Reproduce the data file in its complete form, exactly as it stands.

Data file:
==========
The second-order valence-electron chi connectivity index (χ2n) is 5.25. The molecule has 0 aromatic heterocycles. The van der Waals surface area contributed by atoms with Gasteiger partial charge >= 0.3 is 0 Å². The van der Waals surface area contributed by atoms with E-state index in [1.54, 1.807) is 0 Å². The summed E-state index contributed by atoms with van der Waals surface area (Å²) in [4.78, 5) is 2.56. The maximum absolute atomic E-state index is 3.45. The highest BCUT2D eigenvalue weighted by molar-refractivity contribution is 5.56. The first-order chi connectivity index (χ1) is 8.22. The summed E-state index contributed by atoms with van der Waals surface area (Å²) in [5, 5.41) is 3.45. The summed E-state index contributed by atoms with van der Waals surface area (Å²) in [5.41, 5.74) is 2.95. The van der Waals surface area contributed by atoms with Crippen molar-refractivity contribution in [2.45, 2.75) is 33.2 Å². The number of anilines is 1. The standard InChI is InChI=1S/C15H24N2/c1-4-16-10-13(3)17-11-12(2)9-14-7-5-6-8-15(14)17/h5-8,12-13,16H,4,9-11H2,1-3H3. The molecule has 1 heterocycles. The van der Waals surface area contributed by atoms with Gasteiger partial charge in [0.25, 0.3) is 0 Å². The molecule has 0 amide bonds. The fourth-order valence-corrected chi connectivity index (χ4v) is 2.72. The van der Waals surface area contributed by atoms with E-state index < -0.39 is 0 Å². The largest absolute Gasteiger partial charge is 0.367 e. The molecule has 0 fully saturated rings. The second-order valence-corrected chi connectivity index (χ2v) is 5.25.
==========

The second-order valence-electron chi connectivity index (χ2n) is 5.25. The molecule has 0 aromatic heterocycles. The van der Waals surface area contributed by atoms with Gasteiger partial charge >= 0.3 is 0 Å². The van der Waals surface area contributed by atoms with E-state index in [1.54, 1.807) is 0 Å². The summed E-state index contributed by atoms with van der Waals surface area (Å²) in [4.78, 5) is 2.56. The maximum absolute atomic E-state index is 3.45. The highest BCUT2D eigenvalue weighted by molar-refractivity contribution is 5.56. The first-order chi connectivity index (χ1) is 8.22. The summed E-state index contributed by atoms with van der Waals surface area (Å²) in [5, 5.41) is 3.45. The summed E-state index contributed by atoms with van der Waals surface area (Å²) in [5.41, 5.74) is 2.95. The van der Waals surface area contributed by atoms with Crippen molar-refractivity contribution in [2.45, 2.75) is 33.2 Å². The number of anilines is 1. The standard InChI is InChI=1S/C15H24N2/c1-4-16-10-13(3)17-11-12(2)9-14-7-5-6-8-15(14)17/h5-8,12-13,16H,4,9-11H2,1-3H3. The molecule has 1 heterocycles. The van der Waals surface area contributed by atoms with Gasteiger partial charge in [0.25, 0.3) is 0 Å². The molecule has 0 amide bonds. The fourth-order valence-corrected chi connectivity index (χ4v) is 2.72. The van der Waals surface area contributed by atoms with E-state index < -0.39 is 0 Å². The largest absolute Gasteiger partial charge is 0.367 e. The molecule has 0 fully saturated rings. The second-order valence-corrected chi connectivity index (χ2v) is 5.25.